Copyright © Janice Tracy, Mississippi Memories

Monday, March 16, 2009

Vertie's Ring - A Story of Lost Love

This is a picture of my paternal grandmother's sister, my great aunt, Vertie Porter. Born September 22, 1896, in Attala County, Mississippi, Vertie was named for her maternal grandmother, Malverda (also spelled "Melverda" and "Melvertie") Gibson. During the early portion of her adult life, Vertie was a schoolteacher. After teaching school in several places outside of Mississippi, including Stuttgart, Arkansas and in St. Louis, Missouri, Vertie moved to Memphis, Tennessee. There she worked at the University of Tennessee Dental School and lived with her older widowed sister, Etta Porter Parker, until Etta's death from cancer in October 1966.

Although Vertie was an attractive and educated woman, she never married. According to family stories, Vertie had fallen in love with someone in her early twenties, and the couple became engaged to be married. But before they were married, Vertie lost her husband-to-be in an automobile accident. I don't recall ever hearing her fiance's name, so unfortunately I am unable to include it in this post. It seemed that Vertie never met anyone else who could measure up to her beloved, so she never married.

For as long as I can remember, Vertie still wore the beautiful platinum filigree and diamond engagement ring her deceased fiance had given her as a symbol of his devotion. As a young girl, I believed Vertie's ring was the loveliest one in the world, certainly the most beautiful I had ever seen at the time. And on a few occasions when I was young, she even allowed me to try on the ring. My, how it sparkled! When I asked my mother some years ago if she knew what happened to Vertie's ring, she told me the sad story of how Vertie had given it to a niece who allegedly had later sold it.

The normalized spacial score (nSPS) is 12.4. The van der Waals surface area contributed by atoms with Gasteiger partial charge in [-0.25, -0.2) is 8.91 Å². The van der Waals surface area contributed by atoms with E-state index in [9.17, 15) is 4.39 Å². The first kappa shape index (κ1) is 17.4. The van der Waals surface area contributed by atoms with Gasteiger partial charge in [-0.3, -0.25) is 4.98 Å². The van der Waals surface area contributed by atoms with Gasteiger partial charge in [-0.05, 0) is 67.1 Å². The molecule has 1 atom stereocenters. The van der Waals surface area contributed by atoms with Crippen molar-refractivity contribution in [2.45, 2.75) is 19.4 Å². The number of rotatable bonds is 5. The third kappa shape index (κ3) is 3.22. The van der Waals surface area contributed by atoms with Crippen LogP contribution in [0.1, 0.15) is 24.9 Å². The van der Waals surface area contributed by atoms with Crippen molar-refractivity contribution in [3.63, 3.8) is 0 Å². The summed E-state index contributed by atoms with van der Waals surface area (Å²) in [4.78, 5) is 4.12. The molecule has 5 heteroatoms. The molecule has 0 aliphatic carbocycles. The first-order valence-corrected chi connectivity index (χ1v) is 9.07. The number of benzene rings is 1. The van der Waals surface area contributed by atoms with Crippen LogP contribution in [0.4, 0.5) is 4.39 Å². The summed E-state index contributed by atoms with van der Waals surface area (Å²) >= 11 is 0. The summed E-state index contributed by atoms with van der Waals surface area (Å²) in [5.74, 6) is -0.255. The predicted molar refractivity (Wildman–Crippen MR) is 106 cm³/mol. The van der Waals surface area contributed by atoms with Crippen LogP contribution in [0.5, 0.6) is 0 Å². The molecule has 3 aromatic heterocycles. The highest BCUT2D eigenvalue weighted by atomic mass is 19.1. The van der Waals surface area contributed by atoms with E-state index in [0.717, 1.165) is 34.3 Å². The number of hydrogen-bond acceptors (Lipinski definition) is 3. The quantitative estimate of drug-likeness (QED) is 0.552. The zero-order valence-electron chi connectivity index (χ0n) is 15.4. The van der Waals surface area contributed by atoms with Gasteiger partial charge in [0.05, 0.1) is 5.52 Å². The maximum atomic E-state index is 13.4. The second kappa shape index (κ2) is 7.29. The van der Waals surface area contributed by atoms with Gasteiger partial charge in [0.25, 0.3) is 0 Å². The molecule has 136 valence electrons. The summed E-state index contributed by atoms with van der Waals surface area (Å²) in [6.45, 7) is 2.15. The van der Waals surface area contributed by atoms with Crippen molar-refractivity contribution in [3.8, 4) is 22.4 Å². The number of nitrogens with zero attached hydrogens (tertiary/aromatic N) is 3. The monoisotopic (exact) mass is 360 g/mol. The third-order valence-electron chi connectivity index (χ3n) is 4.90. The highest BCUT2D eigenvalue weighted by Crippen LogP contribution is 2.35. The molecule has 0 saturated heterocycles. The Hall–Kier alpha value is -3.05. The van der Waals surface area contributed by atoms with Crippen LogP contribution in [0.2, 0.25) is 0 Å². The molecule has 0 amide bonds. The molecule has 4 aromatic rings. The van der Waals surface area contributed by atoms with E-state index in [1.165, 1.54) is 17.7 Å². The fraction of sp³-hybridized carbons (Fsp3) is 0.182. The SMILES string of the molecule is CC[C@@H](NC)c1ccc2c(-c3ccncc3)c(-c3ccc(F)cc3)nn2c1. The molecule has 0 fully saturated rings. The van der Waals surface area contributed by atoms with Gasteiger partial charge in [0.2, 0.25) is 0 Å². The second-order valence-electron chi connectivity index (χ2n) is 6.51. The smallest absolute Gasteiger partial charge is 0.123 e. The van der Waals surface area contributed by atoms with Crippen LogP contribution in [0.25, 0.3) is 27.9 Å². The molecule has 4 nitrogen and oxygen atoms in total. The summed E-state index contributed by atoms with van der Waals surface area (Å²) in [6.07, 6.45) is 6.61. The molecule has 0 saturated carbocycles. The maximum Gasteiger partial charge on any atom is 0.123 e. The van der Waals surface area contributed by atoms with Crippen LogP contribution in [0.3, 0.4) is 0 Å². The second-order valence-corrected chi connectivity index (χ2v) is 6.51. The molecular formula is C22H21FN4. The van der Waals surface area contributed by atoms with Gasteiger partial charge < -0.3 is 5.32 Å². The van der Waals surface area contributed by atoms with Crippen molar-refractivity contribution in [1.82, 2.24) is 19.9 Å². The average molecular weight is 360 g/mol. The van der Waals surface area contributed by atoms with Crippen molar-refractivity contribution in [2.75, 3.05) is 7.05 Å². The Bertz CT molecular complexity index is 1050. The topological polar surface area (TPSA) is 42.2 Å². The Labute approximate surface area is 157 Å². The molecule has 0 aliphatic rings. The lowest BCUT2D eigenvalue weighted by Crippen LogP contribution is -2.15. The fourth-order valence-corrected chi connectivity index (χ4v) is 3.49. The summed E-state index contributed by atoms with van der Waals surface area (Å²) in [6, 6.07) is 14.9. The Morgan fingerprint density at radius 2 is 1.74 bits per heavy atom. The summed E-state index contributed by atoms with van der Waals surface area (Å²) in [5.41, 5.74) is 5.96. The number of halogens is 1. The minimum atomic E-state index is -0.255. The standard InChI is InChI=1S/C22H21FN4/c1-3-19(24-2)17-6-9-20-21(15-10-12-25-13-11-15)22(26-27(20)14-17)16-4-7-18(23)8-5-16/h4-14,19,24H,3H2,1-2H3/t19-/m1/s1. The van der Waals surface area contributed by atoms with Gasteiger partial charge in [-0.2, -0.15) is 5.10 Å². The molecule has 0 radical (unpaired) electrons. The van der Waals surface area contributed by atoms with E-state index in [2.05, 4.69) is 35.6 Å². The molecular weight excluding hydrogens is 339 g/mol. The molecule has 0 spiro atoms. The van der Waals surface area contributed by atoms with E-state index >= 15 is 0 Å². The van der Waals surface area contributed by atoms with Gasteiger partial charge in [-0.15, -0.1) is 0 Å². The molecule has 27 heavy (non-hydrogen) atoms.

Recently, I found the second photograph in this post while going through a box of uncatalogued old photographs that belonged to Vertie's sister, my paternal grandmother. Although there are no clues written on the back of the photograph, I believe it is a picture of Vertie and her fiance, and likely one of only a few that may exist. Based on the manicured foliage in the background and the pergola under which the couple were photographed, my best guess is the pictures were taken in the Spring in a park.

Vertie lived almost fourteen years after her sister, Etta, died in Memphis. After retiring from her job, Vertie later returned to Mississippi to live near relatives. And in August of 1980, one month short of her 84th birthday, Vertie Porter died.


  1. What a sweet tribute to your Aunt Vertie. Old photos can bring up wonderful rembrances, and often some unanswered questions, can't they?

  2. What a sweet and sad story. I like to believe, like you, that is Vertie and her true love in that 2nd picture. I notice Vertie is holding a hankie in her right hand in both photos.